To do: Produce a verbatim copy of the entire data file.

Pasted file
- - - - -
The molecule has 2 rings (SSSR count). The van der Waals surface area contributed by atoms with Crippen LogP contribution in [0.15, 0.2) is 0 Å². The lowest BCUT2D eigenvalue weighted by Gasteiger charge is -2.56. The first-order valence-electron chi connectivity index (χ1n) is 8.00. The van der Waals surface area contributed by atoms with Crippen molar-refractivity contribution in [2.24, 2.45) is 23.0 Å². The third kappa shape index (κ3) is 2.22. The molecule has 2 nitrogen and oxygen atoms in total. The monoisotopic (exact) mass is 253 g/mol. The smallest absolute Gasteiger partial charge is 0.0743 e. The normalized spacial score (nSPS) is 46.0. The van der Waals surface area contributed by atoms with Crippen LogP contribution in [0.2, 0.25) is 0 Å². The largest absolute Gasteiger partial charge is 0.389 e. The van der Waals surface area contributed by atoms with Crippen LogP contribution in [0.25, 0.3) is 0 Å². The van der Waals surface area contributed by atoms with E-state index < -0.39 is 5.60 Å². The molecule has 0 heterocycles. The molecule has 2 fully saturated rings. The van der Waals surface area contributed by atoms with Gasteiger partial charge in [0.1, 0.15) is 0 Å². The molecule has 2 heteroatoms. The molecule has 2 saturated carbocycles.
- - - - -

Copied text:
The molecule has 2 rings (SSSR count). The van der Waals surface area contributed by atoms with Crippen LogP contribution in [0.15, 0.2) is 0 Å². The lowest BCUT2D eigenvalue weighted by Gasteiger charge is -2.56. The first-order valence-electron chi connectivity index (χ1n) is 8.00. The van der Waals surface area contributed by atoms with Crippen molar-refractivity contribution in [2.24, 2.45) is 23.0 Å². The third kappa shape index (κ3) is 2.22. The molecule has 2 nitrogen and oxygen atoms in total. The monoisotopic (exact) mass is 253 g/mol. The smallest absolute Gasteiger partial charge is 0.0743 e. The normalized spacial score (nSPS) is 46.0. The van der Waals surface area contributed by atoms with Crippen LogP contribution in [0.2, 0.25) is 0 Å². The largest absolute Gasteiger partial charge is 0.389 e. The van der Waals surface area contributed by atoms with Crippen LogP contribution in [0.25, 0.3) is 0 Å². The van der Waals surface area contributed by atoms with E-state index < -0.39 is 5.60 Å². The molecule has 0 heterocycles. The molecule has 2 fully saturated rings. The van der Waals surface area contributed by atoms with Gasteiger partial charge in [0.1, 0.15) is 0 Å². The molecule has 2 heteroatoms. The molecule has 2 saturated carbocycles.